Any time we are physically connecting with others while dancing, it's important to touch in a way that enhances the dance rather than causes physical or emotional hardship to others. But if you are dancing with someone and you experience discomfort, say something about it immediately. Tell the person it hurts you when you are touched a certain way. If it happens again, stop dancing and talk with the dance organizer about your experience.
With a new dance class semester starting this week, I am dedicating myself to teach not only series of steps and dance styles, but more importantly HOW we dance together with others in ways that does not cause injury. Dancing can be a fun and powerful way to connect with others when there is safety and comfort for everyone on the dance floor.
A lot of what I do as a dance instructor has to do with preparation. As I spend time figuring out who I'll be working with, I think about their skills, the reason for the dance/why they are there, how much time we'll have together... there are several things to think about.
My spring 2016 class got underway last week. Best compliment ever: more than one person commented on how much they liked the dances I selected this term. Yay! Without fail, I always think I've put together a great assortment of dances -- because I obsess over it, make endless changes until the plan is exactly what I think it should be. But to have a dancer - and more than one! - say that they like the selection of dances, well - music to my ears. Thank you!!
Other than playing the flute in a pit orchestra, I've never been involved in a local community theater production. Imagine my surprise last summer when Becky Bell-Greenstreet, Artistic Director for the Logos Players, invited me to choreograph her spring 2016 production of Fiddler on the Roof. I love that show! The music is fabulous - the dancing is exciting!
I agreed that if the actors need to learn a traditional Israeli folk dance, I could surely help with that! Want the actors to learn Zemer Atik? I'm on it. But beyond that... I didn't feel qualified for the job. Looking back now, I don't remember exactly what Becky said to convince me that I could take on the challenge of being the choreographer for her show. Rehearsals started in December; opening night is in five short days.
When The Logos Players rented the rights to this musical production, it came with a choreographic manual. The 200+ page manual a blow-by-blow description of the original Jerome Robbins choreography. The requirement when renting the rights to perform the show is that THIS is the choreography that will be used in the production. For me, that was good news (I didn't have to create any original choreography) and bad news (who in our little, rural shtetle on the south coast of Oregon can do this level of dancing?).
In addition to the manual, I turned to YouTube to see examples of other productions. I found a delightful video of the musical number "Tradition" and excitedly showed it to the director. Becky, in her typically generous and kind way, pointed out to me that I was looking at a video of the Broadway show featuring Topol. She reminded me that while the dancers/actors/singers in the video rehearse every day, our cast has other full time jobs. She advised me to simplify.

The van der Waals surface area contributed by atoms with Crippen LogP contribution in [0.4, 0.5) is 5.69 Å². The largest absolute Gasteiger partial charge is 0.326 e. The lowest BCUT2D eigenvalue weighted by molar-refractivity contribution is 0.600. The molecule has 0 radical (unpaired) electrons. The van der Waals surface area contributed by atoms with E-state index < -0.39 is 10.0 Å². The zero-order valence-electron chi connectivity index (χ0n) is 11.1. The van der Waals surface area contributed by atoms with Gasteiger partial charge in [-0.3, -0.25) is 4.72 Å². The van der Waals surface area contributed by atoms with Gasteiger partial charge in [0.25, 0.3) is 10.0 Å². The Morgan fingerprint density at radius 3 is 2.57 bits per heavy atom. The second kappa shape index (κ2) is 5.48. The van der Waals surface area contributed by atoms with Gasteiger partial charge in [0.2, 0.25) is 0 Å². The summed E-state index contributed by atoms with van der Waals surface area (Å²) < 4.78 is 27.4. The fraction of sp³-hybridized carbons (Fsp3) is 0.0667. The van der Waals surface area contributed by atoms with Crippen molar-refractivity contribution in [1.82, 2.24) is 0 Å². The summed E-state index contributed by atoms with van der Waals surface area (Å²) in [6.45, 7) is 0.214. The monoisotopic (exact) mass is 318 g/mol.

"Simplify" became my mantra as I did this work. My first job was to find bottle dancers... people who would be able, willing, available to work on the challenge of dancing with a bottle perched on their heads. Hats off to Jeff, Kay, Pam and Anna! They have worked hard! Sure, bottles have fallen. Hopefully none will during the performances.
There are 30 people in the cast. The large all-cast numbers are exciting. It has been a challenge to teach dancing to this group of folks. I have come to admire and appreciate them over and over. They look adorable in their costumes, and I can't wait to see them perform!
And as for me, I must be doing an okay job - one of the cast members approached me to choreograph a spring 2017 production of HMS Pinafore. Simply... simplify...
"Line up for a contra dance"... "Repair your square"... I had an opportunity to say these things when calling a contra dance for square dancers last month, and when calling a square dance for contra dancers this month.
Last month at a regularly scheduled dance of the local modern Western square dance club Saints-N-Aints (of which I am a member in good standing), I called the contra dance "Al's Safeway Produce" written by Robert Cromartie. Pictures above, I had six willing couples who braved a new experience. They did a great job, and they were good sports! I wanted their first exposure to contra dancing to be fun. For the full experience, I invited local band Cultural Ecology to play for this dance.
Imagine a band schlepping their instruments, setting up, tuning up and playing O-N-E dance! I appreciated their enthusiasm for sharing live music with the square dancers, who only infrequently dance to live music.
Interestingly, during the walk through, the top eight dancers turned themselves into a square formation after the first two calls. What?! No squares in this dance! I was fascinated to watch that transformation.
It was challenging for them to grok the contra formation, and the progression of couple #1 dancing with the next neighbors down the hall and couple #2 dancing with new neighbors up the hall. But I saw many smiles, and full effort!
This month at Contra on the Coast (a weekend contra dance event), I called the traditional southern square "Take a Little Peek". Because traditional square dances have few moves, the contra dancers caught on very easily. They had a good time, and I was encouraged enough to consider calling another square!
One similarity I noticed is that at each of these two dances, there were one or two people "on strike" who wouldn't even give it a try. Earlier in the day at one of these events, I had a woman annoyingly ask me why do squares and contras have to be together? She announced they are two very different things, and she had no intention of doing the other. Okay, but it seems like everyone else had a lot of fun.
Dancing give me SO many things to think about...